History and exam

Key diagnostic factors

Altered mental status is frequently present on admission, and correlates with the severity of hyperglycemia and serum osmolality.[1]

Coma is a very rare presentation of HHS. Typically, coma is associated with serum osmolality levels >330 to 340 mOsm/kg and is most often more hypernatremic than hyperglycemic in nature.

Other diagnostic factors

Symptom of hyperglycemia.

Symptom of hyperglycemia.

Symptom of hyperglycemia.

Symptom of hyperglycemia.

Sign of volume depletion.

Sign of volume depletion. Volume depletion may be difficult to assess in the form of poor skin turgor in older patients.

Assessment of the buccal mucosa for dryness is more informative in these patients.[1][9]

Sign of volume depletion.

Sign of volume depletion.

Seizures are seen in up to 25% of patients and can be either focal or generalized.

Epilepsia partialis continua is an unusual form of seizure that is present in 6% of HHS patients in the early phase of HHS.[41]

Seizures related to hyperglycemia in HHS are usually resistant to anticonvulsive therapy and phenytoin may further exacerbate HHS.[9]

Although concomitant infection is common in HHS, patients are usually normothermic or hypothermic owing to peripheral vasodilation.

Severe hypothermia is a poor prognostic sign.[1][9]

Sign of volume depletion.

Abdominal pain is uncommon in HHS but frequent (>50%) in diabetic ketoacidosis (DKA).[1][8] Therefore, in patients with hyperglycemic emergencies, the presence of unexplained abdominal pain should guide the clinician toward a diagnosis of DKA over HHS.[8]

Focal neurologic signs in HHS can be in the form of hemianopia or hemiparesis at presentation.[1][8][9]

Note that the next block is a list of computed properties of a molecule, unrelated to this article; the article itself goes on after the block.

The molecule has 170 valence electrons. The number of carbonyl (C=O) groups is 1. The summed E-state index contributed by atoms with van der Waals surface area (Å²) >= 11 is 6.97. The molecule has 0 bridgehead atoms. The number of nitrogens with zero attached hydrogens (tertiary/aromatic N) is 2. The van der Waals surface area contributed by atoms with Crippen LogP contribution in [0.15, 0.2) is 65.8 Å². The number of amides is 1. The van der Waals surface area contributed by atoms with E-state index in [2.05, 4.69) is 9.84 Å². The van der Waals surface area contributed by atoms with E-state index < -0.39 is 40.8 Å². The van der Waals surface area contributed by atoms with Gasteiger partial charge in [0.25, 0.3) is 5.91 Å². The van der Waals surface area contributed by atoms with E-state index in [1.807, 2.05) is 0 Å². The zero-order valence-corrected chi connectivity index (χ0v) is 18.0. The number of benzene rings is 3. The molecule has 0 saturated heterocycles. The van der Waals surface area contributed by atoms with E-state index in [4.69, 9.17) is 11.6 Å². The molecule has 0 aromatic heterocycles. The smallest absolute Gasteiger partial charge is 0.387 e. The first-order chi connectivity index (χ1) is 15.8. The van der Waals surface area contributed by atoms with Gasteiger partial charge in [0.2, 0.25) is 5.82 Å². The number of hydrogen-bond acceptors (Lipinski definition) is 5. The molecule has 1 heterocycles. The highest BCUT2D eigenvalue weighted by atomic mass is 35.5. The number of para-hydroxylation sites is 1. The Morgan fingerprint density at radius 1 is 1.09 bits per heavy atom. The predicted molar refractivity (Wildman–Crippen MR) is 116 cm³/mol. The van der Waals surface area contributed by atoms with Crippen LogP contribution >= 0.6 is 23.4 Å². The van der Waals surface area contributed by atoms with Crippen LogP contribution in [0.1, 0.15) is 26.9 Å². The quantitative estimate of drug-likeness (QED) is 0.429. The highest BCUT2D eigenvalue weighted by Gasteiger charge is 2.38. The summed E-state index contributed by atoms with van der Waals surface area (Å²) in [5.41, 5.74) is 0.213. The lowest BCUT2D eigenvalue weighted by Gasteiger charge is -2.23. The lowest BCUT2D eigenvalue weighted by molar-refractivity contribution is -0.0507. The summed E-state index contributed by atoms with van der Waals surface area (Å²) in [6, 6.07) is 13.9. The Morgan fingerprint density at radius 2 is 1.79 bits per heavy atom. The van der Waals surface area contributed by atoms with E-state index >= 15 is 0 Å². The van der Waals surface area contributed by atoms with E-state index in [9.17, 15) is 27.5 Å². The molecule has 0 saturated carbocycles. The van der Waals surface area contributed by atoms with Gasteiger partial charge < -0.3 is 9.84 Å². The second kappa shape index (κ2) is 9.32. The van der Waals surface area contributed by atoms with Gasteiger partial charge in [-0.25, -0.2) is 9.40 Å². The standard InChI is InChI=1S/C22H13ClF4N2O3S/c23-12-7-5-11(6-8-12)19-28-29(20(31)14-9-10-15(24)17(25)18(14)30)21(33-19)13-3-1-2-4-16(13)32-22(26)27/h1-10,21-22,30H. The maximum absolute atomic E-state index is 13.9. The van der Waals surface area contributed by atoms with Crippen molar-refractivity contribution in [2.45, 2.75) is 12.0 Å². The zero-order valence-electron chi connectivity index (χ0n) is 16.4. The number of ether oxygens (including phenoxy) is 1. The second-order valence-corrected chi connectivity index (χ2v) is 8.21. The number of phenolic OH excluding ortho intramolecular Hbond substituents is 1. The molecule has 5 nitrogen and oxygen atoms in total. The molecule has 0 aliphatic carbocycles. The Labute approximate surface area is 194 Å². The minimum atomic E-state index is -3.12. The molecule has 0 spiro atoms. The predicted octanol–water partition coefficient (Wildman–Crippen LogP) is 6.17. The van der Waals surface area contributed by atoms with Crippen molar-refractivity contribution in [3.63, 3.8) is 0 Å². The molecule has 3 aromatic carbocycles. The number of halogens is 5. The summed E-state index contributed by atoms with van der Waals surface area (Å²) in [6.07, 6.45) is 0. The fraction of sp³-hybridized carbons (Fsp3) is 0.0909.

This presentation can often be mistaken for acute stroke. However, correction of hyperglycemia with fluid and insulin therapy leads to rapid resolution of these signs in HHS.[8][9]

Risk factors

Infection is the major precipitating factor, occurring in 30% to 60% of patients. Urinary tract infections and pneumonia are most commonly reported.[1][9][2]

Counter-regulatory hormones, particularly epinephrine, are increased as a systemic response to infection. They induce insulin resistance, decrease insulin production and secretion, and increase lipolysis, ketogenesis, and volume depletion, thereby contributing to the hyperglycemic crises in patients with diabetes.[1]

Nonadherence to insulin or oral antidiabetic medication is found in 12% to 25% of patients admitted for HHS.[5][7] This association is much higher in urban African-American patients with diabetes, in whom nonadherence is the sole reason for HHS in 42% of cases.[10]

Alcohol and cocaine abuse is a major contributing factor to nonadherence of diabetic therapy. In one study of urban, underprivileged, African-American patients with HHS, alcohol abuse was seen in 49% of patients and cocaine use was seen in 9%.[10]

Reduction in the net effective concentration of insulin produces a relative insulin deficiency. The deficiency may trigger HHS if sufficiently large.[10][1]